Califonia Bountiful

Ideas you can warm up to

Nov./Dec. 2007 California Country magazine

Leeks, kiwifruit, quince and winter squash are some of the delicious seasonal selections at the ready for your creative applications this winter.

Cold weather and shorter days trigger cravings for more hearty, nurturing fare—and warming soups, stews and braised dishes come to the fore. "In the produce aisles, choices have been winnowed from full summer/fall glory, but there are delicious seasonal selections all at the ready for your creative applications," says Andy Powning, produce specialist at GreenLeaf Produce in San Francisco.

Here are a few recommendations:

Leeks: This versatile onion family member thrives in rich soil, such as that along California's Central Coast. Prized for their mildness, leeks tend to enhance other ingredients and, in a sense, pull everything together. "If you've never had a soul-warming bowl of potato-leek soup, you haven't lived," Powning said.

Try braising leeks whole in a combination of stock and water, with some butter or olive oil.

"This long, slow cooking method will produce meltingly tender, richly flavored leeks—a perfect side for pork, poultry, beef or even fish," Powning said. "You can also use the same cooking method with chopped leeks, with some celery added, for a different and fast veggie side."

Tip: For easy cleaning, cut leeks down lengthwise from the top about 4 inches and plunge upside down in warm water. Repeat as necessary. Eat the white portion and add the green portion to your compost pile.

Kiwifruit: This deciduous vine native to eastern Asia was originally known in our neck of the woods as Chinese gooseberry. Where did the name change come from?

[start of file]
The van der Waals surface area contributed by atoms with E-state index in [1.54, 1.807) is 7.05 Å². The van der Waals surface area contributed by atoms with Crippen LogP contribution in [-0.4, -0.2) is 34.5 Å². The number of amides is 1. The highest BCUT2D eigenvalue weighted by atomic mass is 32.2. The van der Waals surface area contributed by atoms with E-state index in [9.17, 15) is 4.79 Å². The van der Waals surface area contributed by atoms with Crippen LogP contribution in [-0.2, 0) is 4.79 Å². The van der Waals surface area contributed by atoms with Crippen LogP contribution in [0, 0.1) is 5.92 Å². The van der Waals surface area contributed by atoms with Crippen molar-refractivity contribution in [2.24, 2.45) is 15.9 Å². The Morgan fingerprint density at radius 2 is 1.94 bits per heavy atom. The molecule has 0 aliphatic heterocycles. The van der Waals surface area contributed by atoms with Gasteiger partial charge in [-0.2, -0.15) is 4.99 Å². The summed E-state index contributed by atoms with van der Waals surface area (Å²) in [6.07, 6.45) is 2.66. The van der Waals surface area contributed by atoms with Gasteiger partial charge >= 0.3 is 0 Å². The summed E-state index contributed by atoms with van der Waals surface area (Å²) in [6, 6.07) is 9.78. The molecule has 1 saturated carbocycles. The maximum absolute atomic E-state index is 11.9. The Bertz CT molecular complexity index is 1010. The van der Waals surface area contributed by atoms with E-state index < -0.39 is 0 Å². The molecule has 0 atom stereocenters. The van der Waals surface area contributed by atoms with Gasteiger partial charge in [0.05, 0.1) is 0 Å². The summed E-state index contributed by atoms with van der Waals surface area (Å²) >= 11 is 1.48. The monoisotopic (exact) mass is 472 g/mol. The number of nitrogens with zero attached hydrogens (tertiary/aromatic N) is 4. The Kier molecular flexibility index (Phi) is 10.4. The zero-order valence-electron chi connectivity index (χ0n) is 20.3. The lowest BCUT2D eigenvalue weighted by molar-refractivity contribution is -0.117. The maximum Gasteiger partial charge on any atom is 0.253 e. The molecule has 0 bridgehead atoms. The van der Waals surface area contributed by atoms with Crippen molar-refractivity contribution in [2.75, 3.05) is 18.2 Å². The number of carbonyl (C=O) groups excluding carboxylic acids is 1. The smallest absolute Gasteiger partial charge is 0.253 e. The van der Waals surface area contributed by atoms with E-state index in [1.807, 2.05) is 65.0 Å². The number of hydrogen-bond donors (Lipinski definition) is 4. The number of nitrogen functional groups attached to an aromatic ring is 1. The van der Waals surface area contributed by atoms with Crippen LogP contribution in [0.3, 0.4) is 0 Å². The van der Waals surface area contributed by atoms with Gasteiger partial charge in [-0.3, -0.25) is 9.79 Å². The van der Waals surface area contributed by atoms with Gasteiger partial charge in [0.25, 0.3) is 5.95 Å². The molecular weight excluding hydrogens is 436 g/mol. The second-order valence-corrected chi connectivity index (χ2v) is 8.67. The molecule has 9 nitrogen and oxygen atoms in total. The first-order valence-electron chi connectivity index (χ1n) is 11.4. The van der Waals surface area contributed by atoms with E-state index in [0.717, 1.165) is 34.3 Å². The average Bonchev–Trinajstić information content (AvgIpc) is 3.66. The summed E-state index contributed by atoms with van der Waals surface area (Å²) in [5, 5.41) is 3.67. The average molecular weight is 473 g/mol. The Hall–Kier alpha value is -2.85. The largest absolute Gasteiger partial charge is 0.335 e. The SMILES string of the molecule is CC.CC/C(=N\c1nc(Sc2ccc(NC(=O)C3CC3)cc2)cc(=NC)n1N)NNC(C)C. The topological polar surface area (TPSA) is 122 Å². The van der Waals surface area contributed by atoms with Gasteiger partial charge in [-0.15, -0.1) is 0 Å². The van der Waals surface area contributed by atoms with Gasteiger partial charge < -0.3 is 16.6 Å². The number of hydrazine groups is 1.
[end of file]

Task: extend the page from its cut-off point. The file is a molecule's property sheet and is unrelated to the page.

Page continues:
"The story goes that the fruit was well known and widely grown in New Zealand, but sales to the U.S. were stymied by a less-than-glamorous name," Powning said. "So, the New Zealanders coined the moniker ‘kiwi' after their national bird, and their goal of creating greater demand for this flattish, oblong fruit was met."

California now ranks first in U.S. kiwi production. While kiwi is most commonly used as a garnish or salad ingredient, Powning offers another, more unique, suggestion: "Like papaya, kiwi contains an enzyme that tenderizes meat. Try rubbing your next flank steak to see what happens!"

Quince: A relative to both the pear and apple, this ancient fruit is not well known or used today, "which is a shame," Powning said, "because cooked properly it is thing of unique and delightful beauty."

Grown in small quantities in California, the quince resembles a lumpy yellow apple. They are quite firm, and while some cuisines eat them raw (very thinly sliced), they are generally cooked because of their astringent nature.

"The amazing qualities of quince come out through long, gentle poaching in a simple sugar syrup. The peeled, seeded, sliced fruit transforms from being hard and grainy-textured into a firm, yet custardy-soft delicacy," Powning said. "You may also prepare as for baked apples or try combining with apples in a pie for a seasonal twist."

Winter squash: Patience is now rewarded with the fruition of this long-to-mature squash type. Planted in spring and harvested in October and November, many varieties are now secured for the winter duration because they are such good keepers.

What we know as summer squash (zucchini, for example) is harvested young, with skin and flesh still tender; winter squash varieties are allowed to ripen on the vine. California ranks first in all squash production, with approximately 82 tons harvested from 7,500 acres.

While most types of winter squash are fairly similar in taste, Powning attests that some of the smaller heirloom varieties such as Delicata, Carnival and Buttercup deserve a try. "They not only are fantastic eating, but their size works beautifully for use as individual portions and are perfect for stuffing."

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